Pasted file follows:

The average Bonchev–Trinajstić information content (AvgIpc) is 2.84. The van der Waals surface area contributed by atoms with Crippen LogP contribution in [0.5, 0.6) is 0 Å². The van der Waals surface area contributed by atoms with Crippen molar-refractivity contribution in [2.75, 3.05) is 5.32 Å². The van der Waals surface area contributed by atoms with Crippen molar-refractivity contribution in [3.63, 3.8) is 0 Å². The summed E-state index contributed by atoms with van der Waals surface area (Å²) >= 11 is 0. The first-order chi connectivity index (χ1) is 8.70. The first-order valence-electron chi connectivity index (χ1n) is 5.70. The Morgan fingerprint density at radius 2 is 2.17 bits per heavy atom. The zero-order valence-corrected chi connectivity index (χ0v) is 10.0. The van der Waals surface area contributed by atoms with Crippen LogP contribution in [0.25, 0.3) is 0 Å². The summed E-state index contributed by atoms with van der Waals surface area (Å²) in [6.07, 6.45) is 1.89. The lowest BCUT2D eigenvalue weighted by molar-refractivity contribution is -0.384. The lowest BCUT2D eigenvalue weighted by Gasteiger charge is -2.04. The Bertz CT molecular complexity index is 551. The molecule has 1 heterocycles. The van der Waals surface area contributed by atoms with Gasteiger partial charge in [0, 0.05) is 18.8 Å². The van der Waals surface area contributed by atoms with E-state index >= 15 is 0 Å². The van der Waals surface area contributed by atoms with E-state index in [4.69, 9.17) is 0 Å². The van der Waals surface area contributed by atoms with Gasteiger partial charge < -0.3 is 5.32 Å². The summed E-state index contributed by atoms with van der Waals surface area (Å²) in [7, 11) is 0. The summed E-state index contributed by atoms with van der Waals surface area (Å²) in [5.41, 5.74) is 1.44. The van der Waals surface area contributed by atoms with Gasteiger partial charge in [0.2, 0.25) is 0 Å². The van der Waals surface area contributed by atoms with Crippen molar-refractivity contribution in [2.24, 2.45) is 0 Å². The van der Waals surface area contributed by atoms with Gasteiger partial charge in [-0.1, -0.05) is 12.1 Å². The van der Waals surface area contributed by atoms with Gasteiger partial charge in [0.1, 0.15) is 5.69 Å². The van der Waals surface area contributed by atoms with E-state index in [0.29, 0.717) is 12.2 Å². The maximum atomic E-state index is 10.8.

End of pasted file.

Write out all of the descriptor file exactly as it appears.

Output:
The average Bonchev–Trinajstić information content (AvgIpc) is 2.84. The van der Waals surface area contributed by atoms with Crippen LogP contribution in [0.5, 0.6) is 0 Å². The van der Waals surface area contributed by atoms with Crippen molar-refractivity contribution in [2.75, 3.05) is 5.32 Å². The van der Waals surface area contributed by atoms with Crippen molar-refractivity contribution in [3.63, 3.8) is 0 Å². The summed E-state index contributed by atoms with van der Waals surface area (Å²) >= 11 is 0. The first-order chi connectivity index (χ1) is 8.70. The first-order valence-electron chi connectivity index (χ1n) is 5.70. The Morgan fingerprint density at radius 2 is 2.17 bits per heavy atom. The zero-order valence-corrected chi connectivity index (χ0v) is 10.0. The van der Waals surface area contributed by atoms with Crippen LogP contribution in [0.25, 0.3) is 0 Å². The summed E-state index contributed by atoms with van der Waals surface area (Å²) in [6.07, 6.45) is 1.89. The lowest BCUT2D eigenvalue weighted by molar-refractivity contribution is -0.384. The lowest BCUT2D eigenvalue weighted by Gasteiger charge is -2.04. The Bertz CT molecular complexity index is 551. The molecule has 1 heterocycles. The van der Waals surface area contributed by atoms with Gasteiger partial charge in [0, 0.05) is 18.8 Å². The van der Waals surface area contributed by atoms with E-state index >= 15 is 0 Å². The van der Waals surface area contributed by atoms with E-state index in [4.69, 9.17) is 0 Å². The van der Waals surface area contributed by atoms with Gasteiger partial charge < -0.3 is 5.32 Å². The summed E-state index contributed by atoms with van der Waals surface area (Å²) in [7, 11) is 0. The summed E-state index contributed by atoms with van der Waals surface area (Å²) in [5.41, 5.74) is 1.44. The van der Waals surface area contributed by atoms with Gasteiger partial charge in [0.2, 0.25) is 0 Å². The van der Waals surface area contributed by atoms with Crippen molar-refractivity contribution in [2.24, 2.45) is 0 Å². The van der Waals surface area contributed by atoms with Gasteiger partial charge in [-0.1, -0.05) is 12.1 Å². The van der Waals surface area contributed by atoms with Gasteiger partial charge in [0.1, 0.15) is 5.69 Å². The van der Waals surface area contributed by atoms with E-state index in [0.29, 0.717) is 12.2 Å². The maximum atomic E-state index is 10.8.